Sanibel city officials monitoring red tide along shores
SANIBEL, Fla.- Moderate levels of red tide are impacting a small portion of Sanibel Island.
Biologists say most of the issues with red tide are happening from Gulfside Beach to the Lighthouse Beach.
“It’s just a faint smell of sea to me,” said visitor Ray Daino.
The smell of dead fish, although mild, is in the air at some Sanibel beaches.
“We have been around seafood, or seafood restaurants, working in the kitchen as a kid, kind of the same smell,” said Daino.
“Based on the wash ups of fish we are seeing, it’s not that bad. We are seeing small numbers of fish, enough to be noticeable, but staying in the low to moderate wash up events,” said Holly Milbrandt, an environmental biologist with the City of Sanibel.
On Friday, public works crews were picking up dead fish at Gulfside City Park.
“We actually monitor all our beaches on a daily basis, but what we’ve seen over the last couple of days are some small wash ups of some dead fish, particularly on some of the east end beaches,” Milbrandt said.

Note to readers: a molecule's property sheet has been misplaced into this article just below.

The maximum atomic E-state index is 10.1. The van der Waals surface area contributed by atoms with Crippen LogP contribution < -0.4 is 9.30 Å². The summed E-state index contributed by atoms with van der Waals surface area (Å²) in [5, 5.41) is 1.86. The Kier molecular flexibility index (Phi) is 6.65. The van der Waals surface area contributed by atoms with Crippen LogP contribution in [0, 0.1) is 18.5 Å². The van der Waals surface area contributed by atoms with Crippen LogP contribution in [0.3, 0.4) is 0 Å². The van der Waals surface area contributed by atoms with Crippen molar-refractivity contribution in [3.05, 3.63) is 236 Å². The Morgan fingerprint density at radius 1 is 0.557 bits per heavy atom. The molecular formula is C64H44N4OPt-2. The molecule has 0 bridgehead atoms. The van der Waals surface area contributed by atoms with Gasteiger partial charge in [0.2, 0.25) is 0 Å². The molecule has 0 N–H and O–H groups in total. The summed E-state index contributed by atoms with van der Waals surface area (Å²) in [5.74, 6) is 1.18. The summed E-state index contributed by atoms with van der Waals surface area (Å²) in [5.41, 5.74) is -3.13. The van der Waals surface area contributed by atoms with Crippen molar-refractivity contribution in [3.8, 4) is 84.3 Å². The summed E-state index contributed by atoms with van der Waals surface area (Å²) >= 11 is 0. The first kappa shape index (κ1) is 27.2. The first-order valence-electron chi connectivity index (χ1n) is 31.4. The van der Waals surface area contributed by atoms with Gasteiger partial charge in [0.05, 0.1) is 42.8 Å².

Red tide can irritate your throat and give you a cough and watery eyes, but people on the beach say they feel fine.
“I walk the beach all the time and I am real susceptible to respiratory things and today has been perfect. I haven’t coughed once,” said Sanibel resident Danny Morgan.
Property owners are allowed to remove dead fish, but they must adhere to the following guidelines from the City of Sanibel:
- Only dead fish may be removed from the beach to ensure that beach habitat for Sanibel’s wildlife is protected during the cleanup process.
- Dead fish may only be removed by hand, using hand tools such as pitch forks or grabbers. The use of shovels and mechanical equipment is strictly prohibited.
- All fish should be double bagged and placed in an onsite dumpster for disposal.
- No motorized vehicles are permitted on the beach.